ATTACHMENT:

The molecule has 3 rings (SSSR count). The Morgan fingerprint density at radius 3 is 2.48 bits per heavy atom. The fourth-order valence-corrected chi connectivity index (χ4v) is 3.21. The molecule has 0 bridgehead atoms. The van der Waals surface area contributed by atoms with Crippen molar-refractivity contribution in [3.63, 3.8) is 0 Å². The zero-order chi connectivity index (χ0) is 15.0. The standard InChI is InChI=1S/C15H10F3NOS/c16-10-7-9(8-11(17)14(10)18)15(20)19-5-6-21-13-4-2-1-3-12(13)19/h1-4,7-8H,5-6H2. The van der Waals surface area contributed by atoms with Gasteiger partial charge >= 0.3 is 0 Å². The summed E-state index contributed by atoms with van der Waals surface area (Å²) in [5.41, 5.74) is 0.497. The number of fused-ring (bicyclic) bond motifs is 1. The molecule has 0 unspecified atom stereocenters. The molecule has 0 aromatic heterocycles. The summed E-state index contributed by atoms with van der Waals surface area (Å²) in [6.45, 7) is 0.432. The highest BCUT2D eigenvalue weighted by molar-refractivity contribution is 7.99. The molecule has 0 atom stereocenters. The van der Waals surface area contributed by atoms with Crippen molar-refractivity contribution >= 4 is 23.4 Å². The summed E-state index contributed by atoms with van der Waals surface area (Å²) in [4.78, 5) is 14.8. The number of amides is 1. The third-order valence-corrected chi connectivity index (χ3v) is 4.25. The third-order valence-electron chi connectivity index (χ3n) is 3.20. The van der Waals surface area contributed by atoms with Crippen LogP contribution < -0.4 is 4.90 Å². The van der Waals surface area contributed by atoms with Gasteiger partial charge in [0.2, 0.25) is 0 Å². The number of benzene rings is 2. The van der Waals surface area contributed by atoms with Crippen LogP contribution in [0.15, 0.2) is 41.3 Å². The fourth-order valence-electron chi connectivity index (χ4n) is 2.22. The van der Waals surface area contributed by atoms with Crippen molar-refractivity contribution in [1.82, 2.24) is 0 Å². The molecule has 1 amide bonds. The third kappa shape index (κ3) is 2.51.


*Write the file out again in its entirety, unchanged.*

The molecule has 3 rings (SSSR count). The Morgan fingerprint density at radius 3 is 2.48 bits per heavy atom. The fourth-order valence-corrected chi connectivity index (χ4v) is 3.21. The molecule has 0 bridgehead atoms. The van der Waals surface area contributed by atoms with Crippen molar-refractivity contribution in [3.63, 3.8) is 0 Å². The zero-order chi connectivity index (χ0) is 15.0. The standard InChI is InChI=1S/C15H10F3NOS/c16-10-7-9(8-11(17)14(10)18)15(20)19-5-6-21-13-4-2-1-3-12(13)19/h1-4,7-8H,5-6H2. The van der Waals surface area contributed by atoms with Gasteiger partial charge >= 0.3 is 0 Å². The summed E-state index contributed by atoms with van der Waals surface area (Å²) in [5.41, 5.74) is 0.497. The number of fused-ring (bicyclic) bond motifs is 1. The molecule has 0 unspecified atom stereocenters. The molecule has 0 aromatic heterocycles. The summed E-state index contributed by atoms with van der Waals surface area (Å²) in [6.45, 7) is 0.432. The highest BCUT2D eigenvalue weighted by molar-refractivity contribution is 7.99. The molecule has 0 atom stereocenters. The van der Waals surface area contributed by atoms with Crippen molar-refractivity contribution >= 4 is 23.4 Å². The summed E-state index contributed by atoms with van der Waals surface area (Å²) in [4.78, 5) is 14.8. The number of amides is 1. The third-order valence-corrected chi connectivity index (χ3v) is 4.25. The third-order valence-electron chi connectivity index (χ3n) is 3.20. The van der Waals surface area contributed by atoms with Crippen LogP contribution < -0.4 is 4.90 Å². The van der Waals surface area contributed by atoms with Gasteiger partial charge in [0.2, 0.25) is 0 Å². The number of benzene rings is 2. The van der Waals surface area contributed by atoms with Crippen LogP contribution in [0.15, 0.2) is 41.3 Å². The fourth-order valence-electron chi connectivity index (χ4n) is 2.22. The van der Waals surface area contributed by atoms with Crippen molar-refractivity contribution in [1.82, 2.24) is 0 Å². The molecule has 1 amide bonds. The third kappa shape index (κ3) is 2.51.